I have to say that I am not the biggest fan of war books, especially not when it comes to the Vietnam war, but somehow I still manage to read a few of them. This is one of the best I've read, probably because it's written with teens in mind. When it comes to war books, I guess I am just better off reading the ones that are geared towards younger audiences.
That is not to say that this book makes reading about the war easy on anyone. It is graphic in the descriptions of the violence, and Myers is not afraid to get into the details. The story is told from the point of view of Richard Perry, a 17-year-old from Harlem who joins the army to go to Vietnam. He doesn't really know why he's going, he just can't think of anything better to do. Once he's there he meets Pee-Wee, who becomes his best friend in the war. He has no idea what to expect, and doesn't really seem to have a clear idea of what the war is about or who the enemy is.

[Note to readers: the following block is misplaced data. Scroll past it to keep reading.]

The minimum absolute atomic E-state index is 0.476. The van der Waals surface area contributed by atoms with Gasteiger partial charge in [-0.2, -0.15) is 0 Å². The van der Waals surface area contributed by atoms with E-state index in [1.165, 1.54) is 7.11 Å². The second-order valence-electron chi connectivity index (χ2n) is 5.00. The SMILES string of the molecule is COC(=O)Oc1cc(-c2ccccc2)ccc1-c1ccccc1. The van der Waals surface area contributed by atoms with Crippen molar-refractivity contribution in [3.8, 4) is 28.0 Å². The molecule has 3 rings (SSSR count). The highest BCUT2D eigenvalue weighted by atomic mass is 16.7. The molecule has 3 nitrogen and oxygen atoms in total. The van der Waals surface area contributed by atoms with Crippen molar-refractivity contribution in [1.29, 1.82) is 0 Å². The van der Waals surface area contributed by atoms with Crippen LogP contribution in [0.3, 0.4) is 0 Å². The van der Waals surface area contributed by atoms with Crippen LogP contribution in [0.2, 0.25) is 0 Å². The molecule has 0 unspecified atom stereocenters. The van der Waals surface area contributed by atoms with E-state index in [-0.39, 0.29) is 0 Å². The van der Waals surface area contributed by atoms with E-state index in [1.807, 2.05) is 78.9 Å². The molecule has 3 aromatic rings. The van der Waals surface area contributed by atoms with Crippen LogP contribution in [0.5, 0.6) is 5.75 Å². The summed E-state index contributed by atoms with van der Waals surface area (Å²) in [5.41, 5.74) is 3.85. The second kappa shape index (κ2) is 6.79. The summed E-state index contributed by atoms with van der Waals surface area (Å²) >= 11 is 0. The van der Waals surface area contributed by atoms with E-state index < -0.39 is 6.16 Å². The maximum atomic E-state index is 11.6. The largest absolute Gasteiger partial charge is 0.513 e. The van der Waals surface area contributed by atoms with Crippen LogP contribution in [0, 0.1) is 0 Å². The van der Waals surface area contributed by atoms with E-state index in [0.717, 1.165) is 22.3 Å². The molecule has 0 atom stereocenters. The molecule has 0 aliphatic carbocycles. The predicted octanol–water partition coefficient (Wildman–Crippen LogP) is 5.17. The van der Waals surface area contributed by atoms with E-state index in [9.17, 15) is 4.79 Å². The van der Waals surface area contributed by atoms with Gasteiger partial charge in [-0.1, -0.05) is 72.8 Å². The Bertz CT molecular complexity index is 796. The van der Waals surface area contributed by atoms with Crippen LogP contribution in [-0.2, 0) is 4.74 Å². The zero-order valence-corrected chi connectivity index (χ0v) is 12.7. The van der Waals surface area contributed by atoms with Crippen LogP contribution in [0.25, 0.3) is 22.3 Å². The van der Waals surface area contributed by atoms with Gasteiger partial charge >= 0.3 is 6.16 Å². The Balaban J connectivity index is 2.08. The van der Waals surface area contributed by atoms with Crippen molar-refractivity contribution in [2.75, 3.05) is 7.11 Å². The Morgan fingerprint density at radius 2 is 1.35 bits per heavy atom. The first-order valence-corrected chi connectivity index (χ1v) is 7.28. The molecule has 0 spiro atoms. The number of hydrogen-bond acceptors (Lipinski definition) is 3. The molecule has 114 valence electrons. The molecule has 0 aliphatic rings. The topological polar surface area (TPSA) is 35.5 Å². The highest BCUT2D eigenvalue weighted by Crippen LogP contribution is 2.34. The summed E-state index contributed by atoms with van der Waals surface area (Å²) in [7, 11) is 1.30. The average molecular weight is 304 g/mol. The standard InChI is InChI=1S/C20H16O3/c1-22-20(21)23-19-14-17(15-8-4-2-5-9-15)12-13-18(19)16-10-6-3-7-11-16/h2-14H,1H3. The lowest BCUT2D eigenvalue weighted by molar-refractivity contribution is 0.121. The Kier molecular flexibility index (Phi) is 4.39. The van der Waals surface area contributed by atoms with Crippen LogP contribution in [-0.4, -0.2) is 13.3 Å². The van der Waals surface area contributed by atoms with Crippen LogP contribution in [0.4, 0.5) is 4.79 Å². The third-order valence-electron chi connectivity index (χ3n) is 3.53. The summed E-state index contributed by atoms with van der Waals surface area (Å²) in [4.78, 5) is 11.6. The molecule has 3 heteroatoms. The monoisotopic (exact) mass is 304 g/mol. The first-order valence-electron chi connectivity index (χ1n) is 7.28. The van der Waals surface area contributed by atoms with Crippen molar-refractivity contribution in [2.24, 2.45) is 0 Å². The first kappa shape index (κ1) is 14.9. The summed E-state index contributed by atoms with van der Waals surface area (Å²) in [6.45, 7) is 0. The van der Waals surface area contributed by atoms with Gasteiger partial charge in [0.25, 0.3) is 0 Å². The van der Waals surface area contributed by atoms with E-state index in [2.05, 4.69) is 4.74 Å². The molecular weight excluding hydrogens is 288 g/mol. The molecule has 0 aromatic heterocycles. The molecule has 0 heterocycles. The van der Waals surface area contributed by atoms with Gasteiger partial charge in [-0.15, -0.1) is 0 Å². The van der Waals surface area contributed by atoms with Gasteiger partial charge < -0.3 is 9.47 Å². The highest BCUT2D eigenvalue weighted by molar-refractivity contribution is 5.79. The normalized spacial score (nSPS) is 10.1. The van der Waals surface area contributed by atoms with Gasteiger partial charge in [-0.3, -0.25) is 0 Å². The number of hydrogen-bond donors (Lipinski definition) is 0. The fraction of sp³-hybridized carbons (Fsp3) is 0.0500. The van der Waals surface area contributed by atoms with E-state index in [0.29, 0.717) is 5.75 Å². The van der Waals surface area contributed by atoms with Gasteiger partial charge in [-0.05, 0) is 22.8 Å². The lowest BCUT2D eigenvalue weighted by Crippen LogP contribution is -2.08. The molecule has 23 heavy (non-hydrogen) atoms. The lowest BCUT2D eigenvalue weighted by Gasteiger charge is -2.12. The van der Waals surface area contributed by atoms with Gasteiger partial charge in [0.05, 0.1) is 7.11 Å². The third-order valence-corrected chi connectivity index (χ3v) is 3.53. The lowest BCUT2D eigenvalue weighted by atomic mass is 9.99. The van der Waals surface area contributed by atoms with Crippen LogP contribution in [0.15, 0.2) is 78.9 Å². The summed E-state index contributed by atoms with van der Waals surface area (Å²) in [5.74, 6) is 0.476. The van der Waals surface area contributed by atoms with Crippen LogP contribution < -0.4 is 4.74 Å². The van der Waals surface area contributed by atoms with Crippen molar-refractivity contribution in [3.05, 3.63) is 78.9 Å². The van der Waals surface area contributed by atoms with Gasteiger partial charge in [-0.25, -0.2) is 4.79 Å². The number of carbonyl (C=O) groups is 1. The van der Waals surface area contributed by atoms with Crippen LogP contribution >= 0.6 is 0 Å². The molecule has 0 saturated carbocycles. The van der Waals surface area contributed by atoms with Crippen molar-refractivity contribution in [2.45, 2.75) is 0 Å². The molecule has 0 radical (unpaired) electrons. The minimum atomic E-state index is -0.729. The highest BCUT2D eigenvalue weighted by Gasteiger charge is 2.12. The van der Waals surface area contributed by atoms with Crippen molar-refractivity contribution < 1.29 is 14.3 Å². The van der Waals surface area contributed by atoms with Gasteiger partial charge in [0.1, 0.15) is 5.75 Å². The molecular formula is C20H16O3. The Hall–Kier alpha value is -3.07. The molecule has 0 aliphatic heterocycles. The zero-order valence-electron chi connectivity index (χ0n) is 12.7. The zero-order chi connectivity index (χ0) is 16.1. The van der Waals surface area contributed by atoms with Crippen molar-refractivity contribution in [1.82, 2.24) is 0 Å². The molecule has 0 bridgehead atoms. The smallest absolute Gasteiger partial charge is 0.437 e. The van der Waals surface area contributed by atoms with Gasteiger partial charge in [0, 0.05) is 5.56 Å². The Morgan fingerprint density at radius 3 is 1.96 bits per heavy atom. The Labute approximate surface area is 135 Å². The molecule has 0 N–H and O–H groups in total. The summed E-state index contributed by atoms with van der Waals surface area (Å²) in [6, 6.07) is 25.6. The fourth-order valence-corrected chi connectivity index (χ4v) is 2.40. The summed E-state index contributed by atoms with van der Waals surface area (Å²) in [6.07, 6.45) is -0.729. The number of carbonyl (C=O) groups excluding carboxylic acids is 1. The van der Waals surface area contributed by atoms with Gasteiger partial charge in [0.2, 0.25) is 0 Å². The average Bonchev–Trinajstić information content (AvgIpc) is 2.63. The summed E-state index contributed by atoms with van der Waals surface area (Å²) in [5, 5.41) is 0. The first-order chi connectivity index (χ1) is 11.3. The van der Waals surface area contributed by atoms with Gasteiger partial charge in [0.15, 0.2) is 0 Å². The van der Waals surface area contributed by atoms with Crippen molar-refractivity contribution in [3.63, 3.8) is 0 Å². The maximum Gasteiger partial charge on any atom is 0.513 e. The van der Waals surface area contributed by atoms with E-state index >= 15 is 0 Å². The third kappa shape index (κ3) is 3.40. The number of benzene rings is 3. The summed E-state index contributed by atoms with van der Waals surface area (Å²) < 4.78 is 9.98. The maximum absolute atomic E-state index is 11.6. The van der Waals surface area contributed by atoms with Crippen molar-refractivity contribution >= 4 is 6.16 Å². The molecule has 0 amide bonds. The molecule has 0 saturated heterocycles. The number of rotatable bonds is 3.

I really liked the fact that Perry's character stayed the same, even while the war changed him. He was still just a scared kid, one who had no idea what he was doing in the middle of the jungle in Vietnam. He watches as his fellow soldiers struggle to deal with the same fear and anger he is dealing with, and wondering who they will be when they get back to "the World". At first Vietnam is unreal to them, but after a while, its the World that becomes unreal. This book gives you a glimpse of how war (and other traumatizing experiences) can really change a person, and make them incabable of dealing with reality. This is definitely an excellent book, great for high school students who can handle reading through the violence.